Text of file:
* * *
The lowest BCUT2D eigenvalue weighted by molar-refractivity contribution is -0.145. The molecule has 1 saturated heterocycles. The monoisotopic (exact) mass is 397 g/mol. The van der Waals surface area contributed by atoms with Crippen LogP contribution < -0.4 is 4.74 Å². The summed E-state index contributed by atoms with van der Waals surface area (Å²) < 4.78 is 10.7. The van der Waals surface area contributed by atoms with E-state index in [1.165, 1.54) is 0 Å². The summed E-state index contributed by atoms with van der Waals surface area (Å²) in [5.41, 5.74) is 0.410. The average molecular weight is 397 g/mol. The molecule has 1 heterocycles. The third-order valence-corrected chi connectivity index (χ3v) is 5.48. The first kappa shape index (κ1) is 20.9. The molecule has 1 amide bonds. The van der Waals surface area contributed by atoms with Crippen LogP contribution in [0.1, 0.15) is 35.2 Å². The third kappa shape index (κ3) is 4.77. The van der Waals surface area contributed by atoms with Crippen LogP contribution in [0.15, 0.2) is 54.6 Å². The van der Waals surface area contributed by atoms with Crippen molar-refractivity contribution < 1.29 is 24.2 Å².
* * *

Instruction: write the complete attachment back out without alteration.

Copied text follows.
The lowest BCUT2D eigenvalue weighted by molar-refractivity contribution is -0.145. The molecule has 1 saturated heterocycles. The monoisotopic (exact) mass is 397 g/mol. The van der Waals surface area contributed by atoms with Crippen LogP contribution < -0.4 is 4.74 Å². The summed E-state index contributed by atoms with van der Waals surface area (Å²) < 4.78 is 10.7. The van der Waals surface area contributed by atoms with E-state index in [1.165, 1.54) is 0 Å². The summed E-state index contributed by atoms with van der Waals surface area (Å²) in [5.41, 5.74) is 0.410. The average molecular weight is 397 g/mol. The molecule has 1 heterocycles. The third-order valence-corrected chi connectivity index (χ3v) is 5.48. The first kappa shape index (κ1) is 20.9. The molecule has 1 amide bonds. The van der Waals surface area contributed by atoms with Crippen LogP contribution in [0.1, 0.15) is 35.2 Å². The third kappa shape index (κ3) is 4.77. The van der Waals surface area contributed by atoms with Crippen LogP contribution in [0.15, 0.2) is 54.6 Å². The van der Waals surface area contributed by atoms with Crippen molar-refractivity contribution < 1.29 is 24.2 Å².